From here, I start grasping at even remoter straws and note that the family members who resided at Lisburn in the early 1700s included men who were physicians, as did some of the later Jacksons of Co. Down, and Ballybay aka Lisnaboe (Hugh Jackson (1761-1780). This may be no more than sheer coincidence, but I suppose a next step would be to look at where they might have received their training and see if there are any clues there.

Looking through my remaining pile of possible clues, I note that one of the frequently used forenames in the early Lisnaboe line was Henry and that a Henry Jackson held a lease for Ballymescaw aka Ballymiscaw in the Parish of Dundonald in May 2, 1695 from James Ross. This was the same landlord who held the lease for Robert (?-1679). Ballymescaw was occupied in the early 1700s by a Gilbert Jackson (bef 1717-1740) who had a brother who was also named Henry. He would have been too young to be the holder of a lease, but the lease-holding Henry may have been an uncle of the 2nd Henry, or some other relation. Another possibility is that the lease-holding Henry was the father of the Lisbanoe Henry (who died sometime between 1778-1796). That Henry’s father is at present unnamed.

It turns out that I am not the first to be scratching my head over Henrys who are supposedly connected to this line, although this posting from 1891 is one more Henry that I have no clue about:

NOTES & Queries 1891: Will any of your readers kindly oblige me with information relative to the relationship which existed between the Rev. Henry Jackson, who was Presbyterian minister at Banbridge, co. Down, Ireland, from November, 1743, to February, 1795, in which year he died, and General Jackson, President of the United States. General Jackson's father emigrated to the North American colonies from Tubbermore, near Magherafelt, Ireland.

Again a fact that is suggestive when it comes to Ballybay-Co. Down family links, a Mr. Jackson of Ballybay was the agent in 1836 for J. Ross in the Co. Down townland of Ballyregan, Parish of Dundonald. This was the same townland which was occupied by John Jackson (1667-1725) and Katherine McKinney (?-1727). AS I say, the link is merely suggestive. The information in a July 23, 1789 Marriage Settlement ROD: 408 477 27517 does however link the Jacksons of Ballyregan and one of the Jackson families of Ballybay, albeit not the Ballybay-Lisnaboe line (or not in a way that I know about):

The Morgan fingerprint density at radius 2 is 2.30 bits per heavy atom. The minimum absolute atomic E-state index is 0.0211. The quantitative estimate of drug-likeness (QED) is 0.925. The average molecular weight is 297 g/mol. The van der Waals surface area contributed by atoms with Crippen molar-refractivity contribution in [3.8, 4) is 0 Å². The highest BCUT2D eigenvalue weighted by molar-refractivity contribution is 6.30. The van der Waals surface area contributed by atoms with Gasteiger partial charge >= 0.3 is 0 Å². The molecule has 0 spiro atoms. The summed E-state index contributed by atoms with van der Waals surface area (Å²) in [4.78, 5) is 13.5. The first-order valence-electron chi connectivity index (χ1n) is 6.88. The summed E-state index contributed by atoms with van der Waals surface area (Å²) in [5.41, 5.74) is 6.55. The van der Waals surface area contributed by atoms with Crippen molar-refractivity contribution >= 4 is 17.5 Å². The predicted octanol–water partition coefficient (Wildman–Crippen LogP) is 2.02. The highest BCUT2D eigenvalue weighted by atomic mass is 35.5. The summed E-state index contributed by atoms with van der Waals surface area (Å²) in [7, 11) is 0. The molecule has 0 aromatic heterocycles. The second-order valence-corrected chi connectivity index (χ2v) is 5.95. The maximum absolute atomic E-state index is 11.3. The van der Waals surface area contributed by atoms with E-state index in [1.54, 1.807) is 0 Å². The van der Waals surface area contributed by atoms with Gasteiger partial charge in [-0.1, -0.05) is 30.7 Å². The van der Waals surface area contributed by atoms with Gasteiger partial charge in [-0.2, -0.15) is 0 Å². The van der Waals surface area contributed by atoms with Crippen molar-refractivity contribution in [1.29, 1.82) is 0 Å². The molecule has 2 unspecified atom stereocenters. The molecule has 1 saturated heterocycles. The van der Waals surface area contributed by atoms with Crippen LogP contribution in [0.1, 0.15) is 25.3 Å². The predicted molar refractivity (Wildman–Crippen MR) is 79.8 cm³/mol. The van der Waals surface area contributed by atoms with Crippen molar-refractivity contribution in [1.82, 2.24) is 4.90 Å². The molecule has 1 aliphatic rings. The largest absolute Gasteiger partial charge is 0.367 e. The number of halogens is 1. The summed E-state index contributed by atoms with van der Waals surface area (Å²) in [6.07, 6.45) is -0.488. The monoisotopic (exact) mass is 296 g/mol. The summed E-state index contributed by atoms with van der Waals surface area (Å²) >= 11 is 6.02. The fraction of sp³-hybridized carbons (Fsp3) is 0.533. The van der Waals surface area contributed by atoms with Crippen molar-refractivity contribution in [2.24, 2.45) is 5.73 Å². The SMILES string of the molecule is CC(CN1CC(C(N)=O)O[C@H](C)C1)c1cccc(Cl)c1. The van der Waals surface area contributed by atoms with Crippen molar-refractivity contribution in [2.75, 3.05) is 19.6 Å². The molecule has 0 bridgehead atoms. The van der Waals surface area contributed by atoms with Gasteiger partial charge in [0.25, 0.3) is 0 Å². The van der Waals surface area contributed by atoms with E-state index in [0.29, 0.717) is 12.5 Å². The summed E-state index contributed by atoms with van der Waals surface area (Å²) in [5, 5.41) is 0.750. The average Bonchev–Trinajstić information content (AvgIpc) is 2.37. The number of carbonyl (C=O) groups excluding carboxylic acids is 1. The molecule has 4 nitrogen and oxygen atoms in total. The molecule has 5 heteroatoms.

Thomas BRUNKER, Esq. of Bellgreen, Co. Cavan & Hugh JACKSON of Ballybay, Co. Monaghan trustees to the marriage settlement between groom Thomas JACKSON of Ballybay, Monaghan and Isabella THOMPSON, spinster & bride & 3rd daughter of Humphry THOMPSON of Bushford, Co. Monaghan. WITNESSES: Benjamin WILSON, Gent of Cootehill, Co. Cavan & Rev. George YOUNG of Sporthall. The settlement included part of Ballyreagan, Parish of Dundonald, Co. Down.

Thanks to the stellar research of Jane Blackburn of New Zealand, the people on this branch of the family tree are now included in my Jacksons of Co. Down,. The Thomas JACKSON (1700-1779) of Ballyregan aka Ballyreagan, had a son Rev James Jackson (abt 1720-1782), who while he was a minister in Ballybay, had a son Thomas Jackson (1757) who married Isabel Thompson, and together they put down roots in Ballybay. Ding!

So back to the initial question that got me started on all this: Were the Jacksons from County Down, related to the Jacksons of Lisnaboe, Co. Meath? The short answer is that I don’t know. And what about the Jacksons related to Breen and Oinri? I still don't know
1836 Griffiths map of Parish of Breda including Newtownbreda.
 What I do know is what I started with. Their line began with a Robert Jackson, a labourer, whose son John Jackson, a joiner, was born about 1843 in Co. Down (don’t know where), and married a Maria Little at Knockbreda on March 31, 1866. Given that they likely married at her family church, he may or may not have come from there. The fact that he and Maria were living at Knockbreda at the time of their marriage may indicate that he had a lease there, but I could not find a memorial of it in the Deeds Registry. Sure, there were plenty of Roberts and Johns in the Knockbreda Church of Ireland records, but none that were a good enough fit. The Presbyterian records may have been more appropriate place to find a link since John and Maria self-identified as Baptists in the 1901 census, but unfortunately, those records don’t go back far enough. Unfortunately as well, the names of John’s sons – Hugh and John - are common enough to not give us much more to go on.

What else? I have gone through the available parish records of Knockbreda – at least the ones that I could decipher, and have compiled records of Jackson probates. I also trolled through Griffiths and the Freeholders Records at PRONI, and compared maps from 1835, 1862 with contemporary maps. All I have learned is what anyone living in Co. Down would know. That Newtownbreda in the parish of Knockbreda is now in South Belfast. It is about 7 km south west of the late 1600s holdings of Jacksons connected to Ballymescaw and about 5 ½ km north-west of Killinure. In short, these Jacksons were about half way between the two places where there were already significant convergences of Jacksons.